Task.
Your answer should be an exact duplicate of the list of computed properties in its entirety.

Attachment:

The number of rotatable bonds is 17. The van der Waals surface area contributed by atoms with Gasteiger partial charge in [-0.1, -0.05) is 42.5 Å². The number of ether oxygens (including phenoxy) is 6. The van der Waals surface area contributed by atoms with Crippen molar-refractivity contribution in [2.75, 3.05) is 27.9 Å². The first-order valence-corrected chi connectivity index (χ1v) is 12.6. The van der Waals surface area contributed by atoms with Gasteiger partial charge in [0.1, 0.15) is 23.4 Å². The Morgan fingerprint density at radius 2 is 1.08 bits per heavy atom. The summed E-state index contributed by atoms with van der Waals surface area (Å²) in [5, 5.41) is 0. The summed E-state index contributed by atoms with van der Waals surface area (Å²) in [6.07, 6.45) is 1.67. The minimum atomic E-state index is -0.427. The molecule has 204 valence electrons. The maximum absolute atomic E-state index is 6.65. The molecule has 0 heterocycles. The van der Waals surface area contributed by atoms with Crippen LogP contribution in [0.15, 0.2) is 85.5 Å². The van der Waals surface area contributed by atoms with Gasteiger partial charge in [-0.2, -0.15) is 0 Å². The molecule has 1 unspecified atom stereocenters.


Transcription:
The number of rotatable bonds is 17. The van der Waals surface area contributed by atoms with Gasteiger partial charge in [-0.1, -0.05) is 42.5 Å². The number of ether oxygens (including phenoxy) is 6. The van der Waals surface area contributed by atoms with Crippen molar-refractivity contribution in [2.75, 3.05) is 27.9 Å². The first-order valence-corrected chi connectivity index (χ1v) is 12.6. The van der Waals surface area contributed by atoms with Gasteiger partial charge in [0.1, 0.15) is 23.4 Å². The Morgan fingerprint density at radius 2 is 1.08 bits per heavy atom. The summed E-state index contributed by atoms with van der Waals surface area (Å²) in [5, 5.41) is 0. The summed E-state index contributed by atoms with van der Waals surface area (Å²) in [6.07, 6.45) is 1.67. The minimum atomic E-state index is -0.427. The molecule has 204 valence electrons. The maximum absolute atomic E-state index is 6.65. The molecule has 0 heterocycles. The van der Waals surface area contributed by atoms with Crippen LogP contribution in [0.15, 0.2) is 85.5 Å². The van der Waals surface area contributed by atoms with Gasteiger partial charge in [-0.2, -0.15) is 0 Å². The molecule has 1 unspecified atom stereocenters.